The media are mandated to influence policy by providing a platform for ensuring that people’s views on sustainable development are included. As a result, the media should operate without any interference. I am happy that the draft Constitution includes press freedom. In simple terms, I can say that media act as the eyes and ears of the public. Rio+20 must, therefore, be a platform for influencing media related policies.
Natural resources – a curse or blessing and whose responsibility?
Natural resources are initially meant to be a blessing. Unfortunately, the opposite is the case in our country because of in some cases there is gross mismanagement and selfishness. The Government has the power to put up policies that ensure natural resources benefit the people. We need economic justice. Economic justice can be attained by various means and in the case of natural resources as follows: as producers and sellers of copper and other minerals, we should be able to determine the price and by trading our minerals for technology. Since technology is the Western World’s mineral, corruption will be reduced and technology brought in will create employment for our youth. Zambia’s delegation to Rio must adopt this to ensure that economic justice is met.
What would an inclusive and green economy look like?
An inclusive and green economy recognises economic justice and climate justice. In an inclusive and green economy, the playing field is levelled for all age groups to fully realise their potential be it youths, children, adults, or senior citizens (aged 60 and above). Talking of how such an economy can be attained, I would urge the Zambian delegation to Rio to put the abolishment or reduction of importing used cars which are not road fit, and are a health hazard.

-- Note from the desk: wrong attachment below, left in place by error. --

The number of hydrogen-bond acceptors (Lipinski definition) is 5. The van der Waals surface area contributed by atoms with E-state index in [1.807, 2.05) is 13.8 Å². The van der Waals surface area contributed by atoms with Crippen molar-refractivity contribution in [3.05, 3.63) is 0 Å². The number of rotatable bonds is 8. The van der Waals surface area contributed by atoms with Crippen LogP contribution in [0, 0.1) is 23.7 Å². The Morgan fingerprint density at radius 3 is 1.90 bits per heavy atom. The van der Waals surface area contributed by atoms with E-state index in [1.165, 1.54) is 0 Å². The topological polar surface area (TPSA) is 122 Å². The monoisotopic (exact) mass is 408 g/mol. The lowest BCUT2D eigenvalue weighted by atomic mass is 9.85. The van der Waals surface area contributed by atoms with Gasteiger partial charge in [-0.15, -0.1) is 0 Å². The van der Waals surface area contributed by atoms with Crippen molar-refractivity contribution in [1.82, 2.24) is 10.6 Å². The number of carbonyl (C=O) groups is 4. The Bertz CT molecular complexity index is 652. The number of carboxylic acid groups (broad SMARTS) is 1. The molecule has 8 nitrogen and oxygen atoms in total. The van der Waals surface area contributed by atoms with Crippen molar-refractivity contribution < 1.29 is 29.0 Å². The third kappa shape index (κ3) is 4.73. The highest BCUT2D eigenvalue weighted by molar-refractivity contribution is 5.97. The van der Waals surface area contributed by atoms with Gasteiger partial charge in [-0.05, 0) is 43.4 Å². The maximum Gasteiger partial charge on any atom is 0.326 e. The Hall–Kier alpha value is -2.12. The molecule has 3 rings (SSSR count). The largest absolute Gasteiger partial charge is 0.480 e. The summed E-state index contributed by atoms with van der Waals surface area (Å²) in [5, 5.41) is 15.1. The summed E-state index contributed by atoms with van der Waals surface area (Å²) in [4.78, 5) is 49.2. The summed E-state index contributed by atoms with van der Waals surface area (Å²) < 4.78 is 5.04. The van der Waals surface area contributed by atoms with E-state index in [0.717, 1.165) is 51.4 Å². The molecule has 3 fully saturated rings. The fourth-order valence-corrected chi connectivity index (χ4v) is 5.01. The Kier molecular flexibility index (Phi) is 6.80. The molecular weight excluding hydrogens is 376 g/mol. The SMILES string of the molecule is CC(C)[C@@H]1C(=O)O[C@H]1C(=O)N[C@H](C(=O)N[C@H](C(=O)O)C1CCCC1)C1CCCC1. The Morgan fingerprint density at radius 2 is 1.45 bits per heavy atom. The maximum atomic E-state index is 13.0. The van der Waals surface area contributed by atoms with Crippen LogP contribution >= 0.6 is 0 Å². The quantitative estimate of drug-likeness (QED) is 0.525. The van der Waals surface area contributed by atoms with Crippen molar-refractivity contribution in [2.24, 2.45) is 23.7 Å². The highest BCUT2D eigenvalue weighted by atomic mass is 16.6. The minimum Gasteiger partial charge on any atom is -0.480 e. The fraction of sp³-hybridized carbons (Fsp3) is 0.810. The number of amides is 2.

In a nutshell, we must thrive to attain sustainable development life styles and development because it is for our own good and for future generations. The upcoming forum in Rio should talk a lot about implementation. We have the solutions but why do we not fulfil them?
Behind every success there has been a combination of a vision and audacity. Remember to accomplish much, we must all think like youths and a youth is defined as one with more dreams than memories. These must be dreams of a sustainable world, a green economy one of climate justice and many more. I thank you.
The author is a UNICEF Zambia Child Climate Ambassador enrolled in Grade 11 at Kamulanga High School in Lusaka. He attended the Stockholm+40 conference as a guest of the Government of Sweden and was the only child delegate.